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Home : Biography : Historical Figures
BIOGRAPHY : Historical Figures


 

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Amerigo Vespucci

Vespucci was the one person for whom North and South America was named after. Vespucci had a wonderful life and found many things on his voyages. Amerigo Vespucci was born in Florence, Italy in March of 1451, and grew up in a considerable mansion near the river. As a young boy, Amerigo's happiest moments studying the stars. He excelled in mathematics and his hobby was copying maps. His dream as a young boy was to travel and get a better picture about what the Earth looked like. Amerigo spent half of his life as a business man hoping to strike it rich so he could explore. Amerigo was the third son, there were two older brothers, Antonio and Girolamo, the youngest was Bernardo. The parents were Stagio and Elisabetta Vespucci. Italy, at this time was not yet a civilized country. Italy was a bunch of city- states each self governed and looking for money for it's own purposes and not for the benefit of the country. Florence, where Amerigo was born and grew up, was in the city-state governed by the powerful Medici family. Later in Vespucci's life he ends up working for this family helping govern the city-state. Italy, at this time was not a good country as it is today. In 1492 Vespucci left Florence for Seville, Spain because Italy had the monopoly and didn't need, or want, exploration. Well into his forties, around 1495, Vespucci became the director of a ship company that supplied ships for long voyages. This was the first opportunity Vespucci had to make voyages and he was very happy about this, therefore he was only looking for "new worlds" to discover and not money or rewards for finding exotic places. In 1497 Vespucci said that he went on a voyage to the "New World." Little is known about this because there was not much evidence to support that he actually made this voyage such as: journals, maps they used, or any crew members journals about what happened. He was said to be back in 1498. Later on down the road, after this journey was said to take place people began to doubt this and Columbus became known as the founder of the "New World" even though he thought he was in India.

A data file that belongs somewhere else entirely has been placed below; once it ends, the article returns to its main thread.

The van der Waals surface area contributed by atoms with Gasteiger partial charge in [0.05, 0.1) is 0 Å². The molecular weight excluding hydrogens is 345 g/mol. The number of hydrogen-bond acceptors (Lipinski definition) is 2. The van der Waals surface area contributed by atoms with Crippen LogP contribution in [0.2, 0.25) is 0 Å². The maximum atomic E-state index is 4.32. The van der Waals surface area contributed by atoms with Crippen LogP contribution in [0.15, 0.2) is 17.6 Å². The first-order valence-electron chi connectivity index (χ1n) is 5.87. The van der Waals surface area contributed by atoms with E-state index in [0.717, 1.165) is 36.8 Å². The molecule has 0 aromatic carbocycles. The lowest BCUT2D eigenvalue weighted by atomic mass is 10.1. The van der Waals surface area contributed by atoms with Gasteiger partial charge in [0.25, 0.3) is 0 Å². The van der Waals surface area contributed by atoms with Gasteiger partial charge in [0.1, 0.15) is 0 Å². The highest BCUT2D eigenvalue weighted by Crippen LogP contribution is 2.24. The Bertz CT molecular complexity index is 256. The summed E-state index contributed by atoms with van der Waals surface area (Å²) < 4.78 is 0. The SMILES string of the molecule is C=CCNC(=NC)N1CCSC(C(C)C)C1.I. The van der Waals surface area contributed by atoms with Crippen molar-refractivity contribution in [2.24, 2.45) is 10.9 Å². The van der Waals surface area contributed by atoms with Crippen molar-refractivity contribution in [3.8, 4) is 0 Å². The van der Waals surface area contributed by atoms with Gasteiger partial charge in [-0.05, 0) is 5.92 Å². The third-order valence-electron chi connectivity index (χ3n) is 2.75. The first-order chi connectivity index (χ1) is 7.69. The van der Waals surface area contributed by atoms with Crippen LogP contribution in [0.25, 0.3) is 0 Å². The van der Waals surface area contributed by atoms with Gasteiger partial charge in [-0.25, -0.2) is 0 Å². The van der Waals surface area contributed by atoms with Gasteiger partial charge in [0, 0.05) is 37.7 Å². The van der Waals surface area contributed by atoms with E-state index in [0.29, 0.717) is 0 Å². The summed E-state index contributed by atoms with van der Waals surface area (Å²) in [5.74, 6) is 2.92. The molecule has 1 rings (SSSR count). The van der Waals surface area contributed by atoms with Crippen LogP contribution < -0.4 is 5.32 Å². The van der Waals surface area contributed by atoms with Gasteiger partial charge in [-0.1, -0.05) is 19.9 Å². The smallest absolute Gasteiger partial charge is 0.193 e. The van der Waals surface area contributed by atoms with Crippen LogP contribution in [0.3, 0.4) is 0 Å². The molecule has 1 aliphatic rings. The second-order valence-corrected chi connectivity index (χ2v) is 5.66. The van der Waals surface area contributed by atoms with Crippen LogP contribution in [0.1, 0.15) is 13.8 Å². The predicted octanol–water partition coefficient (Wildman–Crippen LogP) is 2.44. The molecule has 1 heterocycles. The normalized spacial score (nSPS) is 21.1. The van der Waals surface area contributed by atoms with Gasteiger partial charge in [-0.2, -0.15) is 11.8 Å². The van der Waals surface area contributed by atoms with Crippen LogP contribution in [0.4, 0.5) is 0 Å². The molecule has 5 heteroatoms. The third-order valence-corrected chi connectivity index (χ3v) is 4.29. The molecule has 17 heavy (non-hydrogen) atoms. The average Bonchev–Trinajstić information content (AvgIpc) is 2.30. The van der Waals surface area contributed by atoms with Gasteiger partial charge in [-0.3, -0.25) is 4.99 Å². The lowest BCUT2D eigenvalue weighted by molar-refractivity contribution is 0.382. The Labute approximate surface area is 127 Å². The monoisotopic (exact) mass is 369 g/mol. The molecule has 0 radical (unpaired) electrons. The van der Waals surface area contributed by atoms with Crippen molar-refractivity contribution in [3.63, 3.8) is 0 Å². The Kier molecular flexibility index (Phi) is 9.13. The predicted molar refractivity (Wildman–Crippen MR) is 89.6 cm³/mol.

In 1499 Vespucci was said to have made his second voyage with Alonso de Ojeda as the captain. This voyage could be backed by a great deal of evidence and is supposed to have occurred. The watchman finally did spot land, the Cape Verde Islands, and this is the first time anyone has been purposely to the "New World." On this first journey Vespucci explored the north eastern coast of South America and also came in contact with Cuba, Hispaniola, and the Bahaman Islands. Vespucci got back to Spain in 1500 and told everyone about his findings of the land and the people. On May 19, 1501 Vespucci left from the ports of the sponsoring Spain on his third voyage. On this voyage Vespucci was second in charge behind Gonocalo Coelho, another one of Spains' explorers. They explored on this expedition the Cape Santo Agostinho at the shoulder of present day Brazil. This voyage was one of the less successful because they explored only limited water area. On the fourth, and last, voyage Vespucci explored more of South America.

In 1503, on this journey, led by Amerigo Vespuccci himself, the captain and crew explored the south eastern side of South America. They ran along the coast and visited such places as Cape Soo Roque, Guanabara Bay, Rio de la Plata, Cape Santo Agostinho, San Julian and spotted the Falkland Islands. His crew returned back to Spain in 1504 and told their story to mapmakers to put on the maps. After the findings of the "New World" a mapmaker suggested they call it America, after the knowing founder. Martin Waldseemuller a German mapmaker was one of the first to believe that Vespucci was the first European to reach the "New World." In 1507, he suggested they call it America and soon this name was used throughout and eventually used officially in the naming of the continent.

Vespucci left a controversy when he died saying that he did not make the voyage that started in 1497. Today scholars still doubt that Vespucci made the voyage. Vespucci also claimed, in his writings, that he captioned all the journeys himself when he only captained one of the four reported expedition. The results to Vespucci's findings was that North and South America were named after him, and back in the late 1400's and the early 1500's they would know that there was a "New World" out there and they didn't have to go on believing that Asia was just beyond the horizon and that in reality there was two of the biggest continents in the way of their destination, Asia.

Bibliography

1. Baker, Nina Amerigo Vespucci McCelland & Stewart Limited Canada, 1956

2. World Book Encyclopedia 1985 Vol. 29 (V) p.p. 274

3. Bohler, Richard World Explorers and Discovers Mac Millan Publishing Company New York, 1992 p.p. 439-441
 



 

 



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